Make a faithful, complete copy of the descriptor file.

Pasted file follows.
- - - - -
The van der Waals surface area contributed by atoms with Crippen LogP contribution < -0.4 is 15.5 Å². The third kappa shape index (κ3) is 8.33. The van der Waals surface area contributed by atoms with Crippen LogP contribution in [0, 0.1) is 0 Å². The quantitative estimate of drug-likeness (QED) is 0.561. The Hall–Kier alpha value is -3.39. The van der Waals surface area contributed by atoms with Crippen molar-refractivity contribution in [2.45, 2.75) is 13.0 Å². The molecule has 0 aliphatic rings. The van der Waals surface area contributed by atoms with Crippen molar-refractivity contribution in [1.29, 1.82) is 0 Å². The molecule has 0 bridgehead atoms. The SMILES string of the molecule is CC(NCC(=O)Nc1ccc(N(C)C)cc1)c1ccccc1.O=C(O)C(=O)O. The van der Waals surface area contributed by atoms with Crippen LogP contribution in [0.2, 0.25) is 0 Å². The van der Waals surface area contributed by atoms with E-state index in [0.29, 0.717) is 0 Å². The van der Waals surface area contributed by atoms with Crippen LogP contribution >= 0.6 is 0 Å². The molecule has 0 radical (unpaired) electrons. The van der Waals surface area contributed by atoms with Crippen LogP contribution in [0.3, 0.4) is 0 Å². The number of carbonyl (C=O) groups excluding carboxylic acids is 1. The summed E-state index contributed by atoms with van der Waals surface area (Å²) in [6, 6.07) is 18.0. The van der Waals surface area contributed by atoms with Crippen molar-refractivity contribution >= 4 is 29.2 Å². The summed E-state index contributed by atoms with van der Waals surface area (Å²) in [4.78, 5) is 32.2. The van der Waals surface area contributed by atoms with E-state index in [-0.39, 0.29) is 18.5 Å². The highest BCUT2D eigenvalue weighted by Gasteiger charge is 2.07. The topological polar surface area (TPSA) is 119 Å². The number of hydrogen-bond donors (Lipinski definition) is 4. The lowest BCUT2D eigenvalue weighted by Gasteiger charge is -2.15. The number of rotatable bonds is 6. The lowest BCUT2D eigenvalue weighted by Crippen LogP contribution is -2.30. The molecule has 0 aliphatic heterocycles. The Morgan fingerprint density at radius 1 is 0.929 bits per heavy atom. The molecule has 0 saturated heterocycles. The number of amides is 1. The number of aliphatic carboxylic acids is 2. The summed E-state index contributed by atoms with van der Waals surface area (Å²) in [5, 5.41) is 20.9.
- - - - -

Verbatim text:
The van der Waals surface area contributed by atoms with Crippen LogP contribution < -0.4 is 15.5 Å². The third kappa shape index (κ3) is 8.33. The van der Waals surface area contributed by atoms with Crippen LogP contribution in [0, 0.1) is 0 Å². The quantitative estimate of drug-likeness (QED) is 0.561. The Hall–Kier alpha value is -3.39. The van der Waals surface area contributed by atoms with Crippen molar-refractivity contribution in [2.45, 2.75) is 13.0 Å². The molecule has 0 aliphatic rings. The van der Waals surface area contributed by atoms with Crippen molar-refractivity contribution in [1.29, 1.82) is 0 Å². The molecule has 0 bridgehead atoms. The SMILES string of the molecule is CC(NCC(=O)Nc1ccc(N(C)C)cc1)c1ccccc1.O=C(O)C(=O)O. The van der Waals surface area contributed by atoms with Crippen LogP contribution in [0.2, 0.25) is 0 Å². The van der Waals surface area contributed by atoms with E-state index in [0.29, 0.717) is 0 Å². The van der Waals surface area contributed by atoms with Crippen LogP contribution >= 0.6 is 0 Å². The molecule has 0 radical (unpaired) electrons. The van der Waals surface area contributed by atoms with Crippen LogP contribution in [0.3, 0.4) is 0 Å². The number of carbonyl (C=O) groups excluding carboxylic acids is 1. The summed E-state index contributed by atoms with van der Waals surface area (Å²) in [6, 6.07) is 18.0. The van der Waals surface area contributed by atoms with Crippen molar-refractivity contribution >= 4 is 29.2 Å². The summed E-state index contributed by atoms with van der Waals surface area (Å²) in [4.78, 5) is 32.2. The van der Waals surface area contributed by atoms with E-state index in [-0.39, 0.29) is 18.5 Å². The highest BCUT2D eigenvalue weighted by Gasteiger charge is 2.07. The topological polar surface area (TPSA) is 119 Å². The number of hydrogen-bond donors (Lipinski definition) is 4. The lowest BCUT2D eigenvalue weighted by Gasteiger charge is -2.15. The number of rotatable bonds is 6. The lowest BCUT2D eigenvalue weighted by Crippen LogP contribution is -2.30. The molecule has 0 aliphatic heterocycles. The Morgan fingerprint density at radius 1 is 0.929 bits per heavy atom. The molecule has 0 saturated heterocycles. The number of amides is 1. The number of aliphatic carboxylic acids is 2. The summed E-state index contributed by atoms with van der Waals surface area (Å²) in [5, 5.41) is 20.9.